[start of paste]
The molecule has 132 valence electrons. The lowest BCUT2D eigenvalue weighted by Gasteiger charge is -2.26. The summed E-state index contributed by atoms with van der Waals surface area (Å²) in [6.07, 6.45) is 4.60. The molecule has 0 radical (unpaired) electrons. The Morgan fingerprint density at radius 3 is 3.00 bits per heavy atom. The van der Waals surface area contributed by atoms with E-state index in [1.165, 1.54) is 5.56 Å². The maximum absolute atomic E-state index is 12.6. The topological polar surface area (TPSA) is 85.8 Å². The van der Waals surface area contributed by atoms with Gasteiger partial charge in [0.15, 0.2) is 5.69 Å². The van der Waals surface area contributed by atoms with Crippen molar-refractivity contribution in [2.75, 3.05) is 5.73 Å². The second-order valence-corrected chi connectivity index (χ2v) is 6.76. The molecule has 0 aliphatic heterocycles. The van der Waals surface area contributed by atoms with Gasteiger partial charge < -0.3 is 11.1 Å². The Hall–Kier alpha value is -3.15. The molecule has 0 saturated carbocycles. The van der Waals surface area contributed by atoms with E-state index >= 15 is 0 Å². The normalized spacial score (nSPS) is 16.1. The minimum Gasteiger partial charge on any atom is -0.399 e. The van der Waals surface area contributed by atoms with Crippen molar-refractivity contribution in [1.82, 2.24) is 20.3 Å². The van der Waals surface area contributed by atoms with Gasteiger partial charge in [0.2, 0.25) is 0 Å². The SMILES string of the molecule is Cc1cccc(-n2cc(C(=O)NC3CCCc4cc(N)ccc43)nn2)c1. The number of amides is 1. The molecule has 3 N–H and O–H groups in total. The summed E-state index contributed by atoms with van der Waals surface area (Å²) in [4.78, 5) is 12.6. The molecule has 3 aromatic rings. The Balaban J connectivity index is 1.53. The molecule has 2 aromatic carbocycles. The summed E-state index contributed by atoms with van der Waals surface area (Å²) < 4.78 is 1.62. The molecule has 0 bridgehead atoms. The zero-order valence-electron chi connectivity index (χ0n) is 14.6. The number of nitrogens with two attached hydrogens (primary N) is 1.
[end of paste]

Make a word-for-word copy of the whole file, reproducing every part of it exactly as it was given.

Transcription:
The molecule has 132 valence electrons. The lowest BCUT2D eigenvalue weighted by Gasteiger charge is -2.26. The summed E-state index contributed by atoms with van der Waals surface area (Å²) in [6.07, 6.45) is 4.60. The molecule has 0 radical (unpaired) electrons. The Morgan fingerprint density at radius 3 is 3.00 bits per heavy atom. The van der Waals surface area contributed by atoms with E-state index in [1.165, 1.54) is 5.56 Å². The maximum absolute atomic E-state index is 12.6. The topological polar surface area (TPSA) is 85.8 Å². The van der Waals surface area contributed by atoms with Gasteiger partial charge in [0.15, 0.2) is 5.69 Å². The van der Waals surface area contributed by atoms with Crippen molar-refractivity contribution in [2.75, 3.05) is 5.73 Å². The second-order valence-corrected chi connectivity index (χ2v) is 6.76. The molecule has 0 aliphatic heterocycles. The van der Waals surface area contributed by atoms with Gasteiger partial charge < -0.3 is 11.1 Å². The Hall–Kier alpha value is -3.15. The molecule has 0 saturated carbocycles. The van der Waals surface area contributed by atoms with E-state index >= 15 is 0 Å². The normalized spacial score (nSPS) is 16.1. The minimum Gasteiger partial charge on any atom is -0.399 e. The van der Waals surface area contributed by atoms with Crippen molar-refractivity contribution in [1.82, 2.24) is 20.3 Å². The van der Waals surface area contributed by atoms with Gasteiger partial charge in [0.2, 0.25) is 0 Å². The SMILES string of the molecule is Cc1cccc(-n2cc(C(=O)NC3CCCc4cc(N)ccc43)nn2)c1. The number of amides is 1. The molecule has 3 N–H and O–H groups in total. The summed E-state index contributed by atoms with van der Waals surface area (Å²) in [4.78, 5) is 12.6. The molecule has 3 aromatic rings. The Balaban J connectivity index is 1.53. The molecule has 2 aromatic carbocycles. The summed E-state index contributed by atoms with van der Waals surface area (Å²) < 4.78 is 1.62. The molecule has 0 bridgehead atoms. The zero-order valence-electron chi connectivity index (χ0n) is 14.6. The number of nitrogens with two attached hydrogens (primary N) is 1.